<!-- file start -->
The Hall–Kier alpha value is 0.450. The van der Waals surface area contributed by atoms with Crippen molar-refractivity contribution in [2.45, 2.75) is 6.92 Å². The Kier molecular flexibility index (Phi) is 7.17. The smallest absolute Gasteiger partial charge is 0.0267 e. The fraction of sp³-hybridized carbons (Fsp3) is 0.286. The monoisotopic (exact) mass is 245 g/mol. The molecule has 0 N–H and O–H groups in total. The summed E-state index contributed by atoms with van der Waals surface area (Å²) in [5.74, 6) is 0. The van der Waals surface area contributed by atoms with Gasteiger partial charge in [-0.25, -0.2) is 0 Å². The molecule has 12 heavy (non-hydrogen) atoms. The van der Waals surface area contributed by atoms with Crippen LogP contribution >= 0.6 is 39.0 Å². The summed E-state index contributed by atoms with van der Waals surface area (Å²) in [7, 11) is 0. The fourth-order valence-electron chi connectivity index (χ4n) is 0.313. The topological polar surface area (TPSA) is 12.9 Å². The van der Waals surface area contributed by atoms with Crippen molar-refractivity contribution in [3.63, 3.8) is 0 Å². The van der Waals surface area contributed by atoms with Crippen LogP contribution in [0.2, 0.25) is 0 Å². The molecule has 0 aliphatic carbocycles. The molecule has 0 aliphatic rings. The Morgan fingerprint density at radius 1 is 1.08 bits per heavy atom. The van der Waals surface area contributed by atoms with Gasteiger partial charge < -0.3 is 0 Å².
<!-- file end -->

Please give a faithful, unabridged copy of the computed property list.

The Hall–Kier alpha value is 0.450. The van der Waals surface area contributed by atoms with Crippen molar-refractivity contribution in [2.45, 2.75) is 6.92 Å². The Kier molecular flexibility index (Phi) is 7.17. The smallest absolute Gasteiger partial charge is 0.0267 e. The fraction of sp³-hybridized carbons (Fsp3) is 0.286. The monoisotopic (exact) mass is 245 g/mol. The molecule has 0 N–H and O–H groups in total. The summed E-state index contributed by atoms with van der Waals surface area (Å²) in [5.74, 6) is 0. The van der Waals surface area contributed by atoms with Gasteiger partial charge in [-0.25, -0.2) is 0 Å². The molecule has 12 heavy (non-hydrogen) atoms. The van der Waals surface area contributed by atoms with Crippen LogP contribution >= 0.6 is 39.0 Å². The summed E-state index contributed by atoms with van der Waals surface area (Å²) in [7, 11) is 0. The fourth-order valence-electron chi connectivity index (χ4n) is 0.313. The topological polar surface area (TPSA) is 12.9 Å². The van der Waals surface area contributed by atoms with Crippen molar-refractivity contribution in [3.63, 3.8) is 0 Å². The van der Waals surface area contributed by atoms with Crippen LogP contribution in [0.2, 0.25) is 0 Å². The molecule has 0 aliphatic carbocycles. The molecule has 0 aliphatic rings. The Morgan fingerprint density at radius 1 is 1.08 bits per heavy atom. The van der Waals surface area contributed by atoms with Gasteiger partial charge < -0.3 is 0 Å².